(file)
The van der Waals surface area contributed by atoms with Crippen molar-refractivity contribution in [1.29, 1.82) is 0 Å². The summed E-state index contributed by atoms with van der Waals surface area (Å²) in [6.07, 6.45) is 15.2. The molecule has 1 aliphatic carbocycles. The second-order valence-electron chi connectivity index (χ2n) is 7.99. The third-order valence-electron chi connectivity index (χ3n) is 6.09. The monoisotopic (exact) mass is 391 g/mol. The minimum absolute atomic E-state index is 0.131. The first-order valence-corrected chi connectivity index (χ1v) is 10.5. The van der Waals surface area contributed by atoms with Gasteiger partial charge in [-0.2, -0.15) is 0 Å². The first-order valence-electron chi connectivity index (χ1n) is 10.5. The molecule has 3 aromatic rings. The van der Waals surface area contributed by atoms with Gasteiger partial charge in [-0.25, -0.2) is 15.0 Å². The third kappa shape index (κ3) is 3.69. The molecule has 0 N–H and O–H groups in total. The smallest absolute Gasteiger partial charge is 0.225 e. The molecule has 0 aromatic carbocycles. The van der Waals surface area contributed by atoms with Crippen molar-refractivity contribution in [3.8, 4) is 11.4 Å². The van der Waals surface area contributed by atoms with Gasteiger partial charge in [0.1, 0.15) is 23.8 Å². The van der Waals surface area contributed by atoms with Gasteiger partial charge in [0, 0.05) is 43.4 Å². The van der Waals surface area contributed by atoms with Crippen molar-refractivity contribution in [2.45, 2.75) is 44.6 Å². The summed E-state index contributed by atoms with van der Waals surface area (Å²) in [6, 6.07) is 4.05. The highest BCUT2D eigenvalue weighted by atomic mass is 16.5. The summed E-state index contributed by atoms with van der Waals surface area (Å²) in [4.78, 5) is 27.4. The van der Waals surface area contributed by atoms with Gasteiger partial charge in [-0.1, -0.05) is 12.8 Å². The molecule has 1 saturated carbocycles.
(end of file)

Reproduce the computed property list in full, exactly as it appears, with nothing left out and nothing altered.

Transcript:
The van der Waals surface area contributed by atoms with Crippen molar-refractivity contribution in [1.29, 1.82) is 0 Å². The summed E-state index contributed by atoms with van der Waals surface area (Å²) in [6.07, 6.45) is 15.2. The molecule has 1 aliphatic carbocycles. The second-order valence-electron chi connectivity index (χ2n) is 7.99. The third-order valence-electron chi connectivity index (χ3n) is 6.09. The monoisotopic (exact) mass is 391 g/mol. The minimum absolute atomic E-state index is 0.131. The first-order valence-corrected chi connectivity index (χ1v) is 10.5. The van der Waals surface area contributed by atoms with Gasteiger partial charge in [-0.2, -0.15) is 0 Å². The first-order valence-electron chi connectivity index (χ1n) is 10.5. The molecule has 3 aromatic rings. The van der Waals surface area contributed by atoms with Gasteiger partial charge in [-0.25, -0.2) is 15.0 Å². The third kappa shape index (κ3) is 3.69. The molecule has 0 N–H and O–H groups in total. The smallest absolute Gasteiger partial charge is 0.225 e. The molecule has 0 aromatic carbocycles. The van der Waals surface area contributed by atoms with Crippen molar-refractivity contribution in [3.8, 4) is 11.4 Å². The van der Waals surface area contributed by atoms with Gasteiger partial charge in [0.1, 0.15) is 23.8 Å². The van der Waals surface area contributed by atoms with Gasteiger partial charge in [0, 0.05) is 43.4 Å². The van der Waals surface area contributed by atoms with Crippen molar-refractivity contribution in [2.45, 2.75) is 44.6 Å². The summed E-state index contributed by atoms with van der Waals surface area (Å²) in [6, 6.07) is 4.05. The highest BCUT2D eigenvalue weighted by atomic mass is 16.5. The summed E-state index contributed by atoms with van der Waals surface area (Å²) in [4.78, 5) is 27.4. The van der Waals surface area contributed by atoms with Gasteiger partial charge in [-0.1, -0.05) is 12.8 Å². The molecule has 1 saturated carbocycles.